On the night of March 14th, 1314, Robert the Bruce, King of the Scots, captured Edinburgh Castle and destroyed all the buildings in the castle except a little chapel named after Saint Margaret of Scotland , (1045-1093) who fled to Scotland following the Norman conquest of England in 1066. On Robert’s deathbed in 1329, he issued orders for the chapel’s repair with money put aside for this purpose. The small irregular stone chapel of St Margaret measures ten feet by sixteen feet with walls two feet thick. There are five stained glass windows in the chapel by Douglas Strachan; St Margaret, St Andrew, St Columba, St Ninian, and William Wallace. William Wallace was a Scottish landowner and one of the main leaders of the Scottish Wars of Independence. He defeated the English army at The Battle of Stirling Bridge in 1297. In August 1305, he was captured near Glasgow and handed over to King Edward I, who had him hanged, drawn and quartered, and his tarred head put on a pike on London Bridge. This is the William Wallace window in St Margaret’s Chapel in Edinburgh, Scotland. We are making our way to Scotland. Won’t you join me on the adventure?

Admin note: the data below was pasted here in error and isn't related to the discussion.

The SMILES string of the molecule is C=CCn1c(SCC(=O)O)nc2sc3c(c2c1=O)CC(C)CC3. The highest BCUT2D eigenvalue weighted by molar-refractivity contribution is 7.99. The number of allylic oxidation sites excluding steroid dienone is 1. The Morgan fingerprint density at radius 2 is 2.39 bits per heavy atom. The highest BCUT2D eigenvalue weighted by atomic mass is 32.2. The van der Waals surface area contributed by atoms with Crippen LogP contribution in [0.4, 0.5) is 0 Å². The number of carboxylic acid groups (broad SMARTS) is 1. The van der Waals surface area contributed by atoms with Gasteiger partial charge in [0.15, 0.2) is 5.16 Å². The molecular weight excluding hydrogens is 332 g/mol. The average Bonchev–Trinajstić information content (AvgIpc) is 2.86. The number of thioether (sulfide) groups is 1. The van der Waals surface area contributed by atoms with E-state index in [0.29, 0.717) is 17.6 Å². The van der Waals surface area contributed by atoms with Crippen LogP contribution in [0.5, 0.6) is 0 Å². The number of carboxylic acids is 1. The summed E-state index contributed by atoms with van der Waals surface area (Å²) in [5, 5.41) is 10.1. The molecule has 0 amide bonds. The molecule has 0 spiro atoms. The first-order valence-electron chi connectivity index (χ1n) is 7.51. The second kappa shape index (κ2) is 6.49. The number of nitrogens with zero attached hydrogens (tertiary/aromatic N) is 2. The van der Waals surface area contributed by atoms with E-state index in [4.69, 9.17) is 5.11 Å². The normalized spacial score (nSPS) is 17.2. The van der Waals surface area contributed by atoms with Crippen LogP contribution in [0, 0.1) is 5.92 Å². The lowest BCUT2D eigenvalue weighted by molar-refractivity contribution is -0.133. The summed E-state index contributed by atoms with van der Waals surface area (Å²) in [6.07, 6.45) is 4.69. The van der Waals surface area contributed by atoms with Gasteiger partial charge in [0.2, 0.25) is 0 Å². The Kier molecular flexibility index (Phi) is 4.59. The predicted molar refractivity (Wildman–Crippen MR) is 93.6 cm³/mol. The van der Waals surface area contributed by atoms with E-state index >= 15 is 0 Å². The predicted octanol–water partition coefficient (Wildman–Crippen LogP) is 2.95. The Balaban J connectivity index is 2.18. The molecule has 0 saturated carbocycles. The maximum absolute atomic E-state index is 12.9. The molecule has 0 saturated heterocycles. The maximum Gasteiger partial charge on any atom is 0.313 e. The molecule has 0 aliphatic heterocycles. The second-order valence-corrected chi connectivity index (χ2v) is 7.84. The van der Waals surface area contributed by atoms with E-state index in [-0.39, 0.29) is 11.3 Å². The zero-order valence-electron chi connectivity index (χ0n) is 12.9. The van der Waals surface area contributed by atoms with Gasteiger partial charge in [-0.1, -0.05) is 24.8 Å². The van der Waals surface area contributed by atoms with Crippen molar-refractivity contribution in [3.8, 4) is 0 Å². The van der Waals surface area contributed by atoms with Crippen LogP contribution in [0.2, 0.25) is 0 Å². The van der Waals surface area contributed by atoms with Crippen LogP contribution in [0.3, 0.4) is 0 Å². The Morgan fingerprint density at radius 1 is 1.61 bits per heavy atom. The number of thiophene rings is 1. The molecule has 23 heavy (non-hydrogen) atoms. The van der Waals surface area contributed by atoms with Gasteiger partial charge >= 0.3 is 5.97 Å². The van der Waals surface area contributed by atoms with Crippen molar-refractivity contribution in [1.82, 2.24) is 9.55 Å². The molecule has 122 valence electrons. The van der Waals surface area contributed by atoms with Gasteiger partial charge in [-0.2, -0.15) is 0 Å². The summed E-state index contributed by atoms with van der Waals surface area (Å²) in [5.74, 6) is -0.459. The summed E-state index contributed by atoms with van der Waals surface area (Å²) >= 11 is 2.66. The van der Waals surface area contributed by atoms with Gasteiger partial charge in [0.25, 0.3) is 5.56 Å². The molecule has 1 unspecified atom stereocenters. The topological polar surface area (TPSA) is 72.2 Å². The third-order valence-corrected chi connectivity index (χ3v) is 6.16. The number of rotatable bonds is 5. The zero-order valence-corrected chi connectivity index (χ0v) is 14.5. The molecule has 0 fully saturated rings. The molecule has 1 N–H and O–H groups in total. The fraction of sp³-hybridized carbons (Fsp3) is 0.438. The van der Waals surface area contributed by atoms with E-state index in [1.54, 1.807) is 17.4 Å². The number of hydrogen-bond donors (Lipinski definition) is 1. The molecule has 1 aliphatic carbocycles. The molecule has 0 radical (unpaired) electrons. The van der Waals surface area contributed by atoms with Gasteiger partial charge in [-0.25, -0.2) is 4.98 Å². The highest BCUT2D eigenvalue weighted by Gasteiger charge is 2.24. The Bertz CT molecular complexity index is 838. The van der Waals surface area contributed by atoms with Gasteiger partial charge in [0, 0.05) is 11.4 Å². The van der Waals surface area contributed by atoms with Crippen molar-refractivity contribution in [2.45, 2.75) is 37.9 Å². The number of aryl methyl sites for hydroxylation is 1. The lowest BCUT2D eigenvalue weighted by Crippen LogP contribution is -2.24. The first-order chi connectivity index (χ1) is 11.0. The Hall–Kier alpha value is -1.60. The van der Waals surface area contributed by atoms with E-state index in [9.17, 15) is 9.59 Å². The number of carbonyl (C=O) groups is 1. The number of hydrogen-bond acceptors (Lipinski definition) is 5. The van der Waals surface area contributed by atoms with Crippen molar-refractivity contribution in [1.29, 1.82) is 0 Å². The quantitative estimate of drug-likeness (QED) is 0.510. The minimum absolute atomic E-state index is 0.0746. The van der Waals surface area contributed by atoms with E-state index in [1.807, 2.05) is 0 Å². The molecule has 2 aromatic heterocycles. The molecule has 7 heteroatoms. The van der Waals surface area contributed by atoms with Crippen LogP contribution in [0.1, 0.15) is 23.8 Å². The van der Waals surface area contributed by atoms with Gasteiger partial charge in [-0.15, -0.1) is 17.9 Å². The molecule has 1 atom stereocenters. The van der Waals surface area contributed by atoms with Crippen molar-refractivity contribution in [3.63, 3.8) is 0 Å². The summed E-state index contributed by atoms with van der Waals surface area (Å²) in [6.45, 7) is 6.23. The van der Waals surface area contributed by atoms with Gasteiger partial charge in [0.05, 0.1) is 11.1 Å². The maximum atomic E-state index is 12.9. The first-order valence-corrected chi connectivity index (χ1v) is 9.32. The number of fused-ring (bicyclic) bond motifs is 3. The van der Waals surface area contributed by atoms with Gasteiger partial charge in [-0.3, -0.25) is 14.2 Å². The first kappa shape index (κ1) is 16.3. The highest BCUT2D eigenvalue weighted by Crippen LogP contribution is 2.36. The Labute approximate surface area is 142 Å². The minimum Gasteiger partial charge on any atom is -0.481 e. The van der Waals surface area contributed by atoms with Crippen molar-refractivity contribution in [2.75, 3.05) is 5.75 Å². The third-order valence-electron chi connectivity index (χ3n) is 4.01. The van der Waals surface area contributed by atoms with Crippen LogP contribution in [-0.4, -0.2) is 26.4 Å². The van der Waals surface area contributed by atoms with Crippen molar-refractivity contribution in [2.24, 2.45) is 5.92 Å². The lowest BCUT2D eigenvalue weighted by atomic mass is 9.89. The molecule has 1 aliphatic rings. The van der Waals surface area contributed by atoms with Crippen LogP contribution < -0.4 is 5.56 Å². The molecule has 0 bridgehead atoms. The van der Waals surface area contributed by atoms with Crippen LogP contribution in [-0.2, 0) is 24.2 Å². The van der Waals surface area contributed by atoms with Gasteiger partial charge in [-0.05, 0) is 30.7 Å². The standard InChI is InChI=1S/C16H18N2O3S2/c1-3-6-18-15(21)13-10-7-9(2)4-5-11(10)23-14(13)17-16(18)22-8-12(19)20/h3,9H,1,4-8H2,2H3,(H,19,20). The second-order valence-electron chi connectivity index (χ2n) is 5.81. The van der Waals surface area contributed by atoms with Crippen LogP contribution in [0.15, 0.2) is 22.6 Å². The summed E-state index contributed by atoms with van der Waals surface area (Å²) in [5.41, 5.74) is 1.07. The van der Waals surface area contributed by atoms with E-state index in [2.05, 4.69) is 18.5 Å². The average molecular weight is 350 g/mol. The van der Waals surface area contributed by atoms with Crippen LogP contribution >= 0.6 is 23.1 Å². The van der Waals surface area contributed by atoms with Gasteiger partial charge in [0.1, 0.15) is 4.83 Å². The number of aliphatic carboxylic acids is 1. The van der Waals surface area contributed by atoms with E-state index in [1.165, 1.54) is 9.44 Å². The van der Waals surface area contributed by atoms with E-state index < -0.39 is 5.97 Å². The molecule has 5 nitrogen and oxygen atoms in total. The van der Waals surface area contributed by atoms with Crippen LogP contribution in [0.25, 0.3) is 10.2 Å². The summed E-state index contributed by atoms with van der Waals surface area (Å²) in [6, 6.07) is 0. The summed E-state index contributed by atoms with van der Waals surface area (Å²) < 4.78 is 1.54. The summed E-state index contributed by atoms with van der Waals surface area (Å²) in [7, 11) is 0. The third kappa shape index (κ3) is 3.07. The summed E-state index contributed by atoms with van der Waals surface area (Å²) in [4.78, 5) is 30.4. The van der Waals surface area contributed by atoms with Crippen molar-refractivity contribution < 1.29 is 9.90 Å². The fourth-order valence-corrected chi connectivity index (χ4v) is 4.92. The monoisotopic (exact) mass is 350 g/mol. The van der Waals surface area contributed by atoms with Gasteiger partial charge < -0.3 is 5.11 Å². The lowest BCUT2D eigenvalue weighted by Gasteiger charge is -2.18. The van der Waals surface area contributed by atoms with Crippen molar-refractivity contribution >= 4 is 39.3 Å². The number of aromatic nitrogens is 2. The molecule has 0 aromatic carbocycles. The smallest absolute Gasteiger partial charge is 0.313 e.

Window in St Margaret’s Chapel, Edinburgh, Scotland